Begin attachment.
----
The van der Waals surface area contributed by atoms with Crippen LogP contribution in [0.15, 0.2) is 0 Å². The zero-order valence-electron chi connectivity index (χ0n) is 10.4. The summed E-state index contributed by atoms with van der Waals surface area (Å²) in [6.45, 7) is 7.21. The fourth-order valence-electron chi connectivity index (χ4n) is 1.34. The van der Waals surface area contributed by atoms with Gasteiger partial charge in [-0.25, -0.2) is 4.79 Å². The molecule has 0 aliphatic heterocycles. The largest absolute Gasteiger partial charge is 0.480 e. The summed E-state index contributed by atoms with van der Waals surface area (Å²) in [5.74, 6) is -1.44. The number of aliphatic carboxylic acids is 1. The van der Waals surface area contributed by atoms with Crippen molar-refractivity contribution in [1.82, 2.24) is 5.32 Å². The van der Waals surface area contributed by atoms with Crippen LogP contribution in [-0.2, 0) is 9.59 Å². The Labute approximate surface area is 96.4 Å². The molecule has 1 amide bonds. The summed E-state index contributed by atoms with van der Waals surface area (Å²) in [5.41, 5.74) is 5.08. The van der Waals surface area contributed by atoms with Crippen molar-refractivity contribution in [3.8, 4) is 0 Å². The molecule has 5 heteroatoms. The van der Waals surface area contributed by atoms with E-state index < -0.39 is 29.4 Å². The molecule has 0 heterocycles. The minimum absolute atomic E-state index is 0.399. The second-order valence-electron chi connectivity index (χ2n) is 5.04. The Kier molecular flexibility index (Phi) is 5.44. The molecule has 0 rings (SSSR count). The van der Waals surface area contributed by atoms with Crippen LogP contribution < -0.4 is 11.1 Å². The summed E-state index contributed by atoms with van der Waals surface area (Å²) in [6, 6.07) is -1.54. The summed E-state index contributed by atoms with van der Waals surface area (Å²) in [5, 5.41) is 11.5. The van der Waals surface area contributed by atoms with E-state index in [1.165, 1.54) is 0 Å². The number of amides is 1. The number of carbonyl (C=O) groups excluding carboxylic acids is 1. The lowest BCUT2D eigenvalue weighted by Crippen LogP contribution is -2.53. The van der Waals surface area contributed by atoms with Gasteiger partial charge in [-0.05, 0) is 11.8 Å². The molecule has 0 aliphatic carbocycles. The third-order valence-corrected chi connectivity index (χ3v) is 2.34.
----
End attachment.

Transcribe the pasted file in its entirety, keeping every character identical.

The van der Waals surface area contributed by atoms with Crippen LogP contribution in [0.15, 0.2) is 0 Å². The zero-order valence-electron chi connectivity index (χ0n) is 10.4. The summed E-state index contributed by atoms with van der Waals surface area (Å²) in [6.45, 7) is 7.21. The fourth-order valence-electron chi connectivity index (χ4n) is 1.34. The van der Waals surface area contributed by atoms with Gasteiger partial charge in [-0.25, -0.2) is 4.79 Å². The molecule has 0 aliphatic heterocycles. The largest absolute Gasteiger partial charge is 0.480 e. The summed E-state index contributed by atoms with van der Waals surface area (Å²) in [5.74, 6) is -1.44. The number of aliphatic carboxylic acids is 1. The van der Waals surface area contributed by atoms with Crippen molar-refractivity contribution in [1.82, 2.24) is 5.32 Å². The van der Waals surface area contributed by atoms with Crippen LogP contribution in [-0.2, 0) is 9.59 Å². The Labute approximate surface area is 96.4 Å². The molecule has 1 amide bonds. The summed E-state index contributed by atoms with van der Waals surface area (Å²) in [5.41, 5.74) is 5.08. The van der Waals surface area contributed by atoms with Crippen molar-refractivity contribution in [3.8, 4) is 0 Å². The molecule has 5 heteroatoms. The van der Waals surface area contributed by atoms with E-state index < -0.39 is 29.4 Å². The molecule has 0 heterocycles. The minimum absolute atomic E-state index is 0.399. The second-order valence-electron chi connectivity index (χ2n) is 5.04. The Kier molecular flexibility index (Phi) is 5.44. The molecule has 0 rings (SSSR count). The van der Waals surface area contributed by atoms with Crippen LogP contribution < -0.4 is 11.1 Å². The summed E-state index contributed by atoms with van der Waals surface area (Å²) in [6, 6.07) is -1.54. The summed E-state index contributed by atoms with van der Waals surface area (Å²) in [5, 5.41) is 11.5. The van der Waals surface area contributed by atoms with E-state index in [1.165, 1.54) is 0 Å². The number of amides is 1. The number of carbonyl (C=O) groups excluding carboxylic acids is 1. The lowest BCUT2D eigenvalue weighted by Crippen LogP contribution is -2.53. The van der Waals surface area contributed by atoms with Gasteiger partial charge in [-0.05, 0) is 11.8 Å². The molecule has 0 aliphatic carbocycles. The third-order valence-corrected chi connectivity index (χ3v) is 2.34.